A human CLOCK (hCLOCK) gene polymorphism in the 3′‐untranslated region was reported to be associated with morningness–eveningness tendencies (individual differences in preferred timing of behavior) (Katzenberg et al., 1998). A recent study has revealed that a missense mutation in hPER2 causes familial ASPS (Toh et al., 2001). It is possible that the polymorphisms identified in this study, in combination with additional ones in other clock‐relevant genes such as CLOCK and hPER2, may lead to physiological or pathological variations in circadian rhythmicity among individuals.
To our knowledge, this is the first study analyzing the hPer3 gene for polymorphisms in circadian rhythm sleep disorders. Our findings suggest that the H4 haplotype of the hPer3 gene may confer susceptibility to DSPS in ∼15% of affected people. Verification using other populations or familial based internal controls allowing for a linkage disequilibrium study is needed. Identification of a genetic factor will provide valuable insights into the pathogenesis of DSPS and in developing therapeutic strategies to treat patients with the disorder.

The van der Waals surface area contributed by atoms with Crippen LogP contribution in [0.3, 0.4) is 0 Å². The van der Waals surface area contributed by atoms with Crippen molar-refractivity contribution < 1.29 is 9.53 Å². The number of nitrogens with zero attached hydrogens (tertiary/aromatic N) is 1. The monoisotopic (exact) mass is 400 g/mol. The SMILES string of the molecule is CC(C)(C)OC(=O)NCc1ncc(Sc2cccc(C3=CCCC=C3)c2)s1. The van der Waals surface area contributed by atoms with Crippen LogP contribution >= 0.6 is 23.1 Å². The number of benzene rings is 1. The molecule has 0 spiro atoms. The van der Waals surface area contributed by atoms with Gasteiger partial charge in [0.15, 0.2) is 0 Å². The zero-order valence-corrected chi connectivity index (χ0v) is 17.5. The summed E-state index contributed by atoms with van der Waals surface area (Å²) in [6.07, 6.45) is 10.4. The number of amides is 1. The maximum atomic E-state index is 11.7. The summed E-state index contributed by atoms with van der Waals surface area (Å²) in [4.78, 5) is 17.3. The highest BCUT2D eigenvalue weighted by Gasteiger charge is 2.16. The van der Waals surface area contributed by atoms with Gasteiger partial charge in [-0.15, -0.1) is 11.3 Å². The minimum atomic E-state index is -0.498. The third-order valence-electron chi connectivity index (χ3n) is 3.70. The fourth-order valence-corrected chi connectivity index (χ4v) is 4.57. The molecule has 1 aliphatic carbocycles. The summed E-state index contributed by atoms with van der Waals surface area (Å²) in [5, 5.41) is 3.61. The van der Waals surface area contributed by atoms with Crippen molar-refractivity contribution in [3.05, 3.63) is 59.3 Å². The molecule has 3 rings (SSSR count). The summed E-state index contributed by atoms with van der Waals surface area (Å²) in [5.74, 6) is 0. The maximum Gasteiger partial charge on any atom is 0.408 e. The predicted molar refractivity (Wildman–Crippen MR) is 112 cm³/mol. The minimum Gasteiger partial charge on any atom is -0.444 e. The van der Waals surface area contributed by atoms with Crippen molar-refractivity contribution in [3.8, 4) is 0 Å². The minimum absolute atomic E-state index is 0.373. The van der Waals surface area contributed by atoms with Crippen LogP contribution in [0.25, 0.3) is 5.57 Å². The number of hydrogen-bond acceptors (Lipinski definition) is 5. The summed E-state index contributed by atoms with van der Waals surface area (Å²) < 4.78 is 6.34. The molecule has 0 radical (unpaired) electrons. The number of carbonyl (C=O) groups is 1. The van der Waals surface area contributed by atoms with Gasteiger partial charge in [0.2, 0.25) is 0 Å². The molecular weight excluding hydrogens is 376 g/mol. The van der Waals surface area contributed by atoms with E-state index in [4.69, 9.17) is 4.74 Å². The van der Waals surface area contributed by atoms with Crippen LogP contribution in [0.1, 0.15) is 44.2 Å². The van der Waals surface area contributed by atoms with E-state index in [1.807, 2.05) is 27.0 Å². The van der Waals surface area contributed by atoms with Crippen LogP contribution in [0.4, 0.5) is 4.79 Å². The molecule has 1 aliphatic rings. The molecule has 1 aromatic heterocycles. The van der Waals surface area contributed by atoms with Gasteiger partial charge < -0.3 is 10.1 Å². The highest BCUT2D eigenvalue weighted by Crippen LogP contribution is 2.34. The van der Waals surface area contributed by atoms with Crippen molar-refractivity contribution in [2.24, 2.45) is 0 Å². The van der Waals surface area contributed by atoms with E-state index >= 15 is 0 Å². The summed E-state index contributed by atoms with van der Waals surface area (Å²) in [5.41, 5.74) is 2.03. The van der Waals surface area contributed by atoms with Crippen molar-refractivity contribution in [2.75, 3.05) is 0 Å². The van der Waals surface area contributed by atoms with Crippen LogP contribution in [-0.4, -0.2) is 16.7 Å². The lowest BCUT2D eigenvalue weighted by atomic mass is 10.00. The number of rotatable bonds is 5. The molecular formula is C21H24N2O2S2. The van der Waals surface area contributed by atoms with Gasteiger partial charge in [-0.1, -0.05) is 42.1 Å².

Cases and healthy control subjects, all of whom were sighted, were recruited at the participating institutes on mainland Japan. Cases comprised 48 patients with DSPS and 30 with N‐24, and satisfied the International Classification of Sleep Disorders (ICSD1990) criteria. Cases with DSPS consisted of 29 males and 19 females (mean age 28.4 ± 10.0 years), and those with N‐24 consisted of 22 males and eight females (mean age 26.4 ± 8.2 years). A total of 100 control subjects were recruited, 47 of whom were males and 53 were females (mean age 33.2 ± 7.9 years). All control subjects with a history of sleep disorders or psychoses were excluded. A part of the study population was reported previously (Ebisawa et al., 1999). Blood was aspirated and genomic DNA was prepared from white blood cells with a QIAamp DNA Blood Maxi Kit (Qiagen, Hilden) for use in the genetic analysis. The design of the study was approved by the ethics committees of the Saitama Medical School and the respective institutes from which blood samples were obtained. Each individual signed an informed consent form.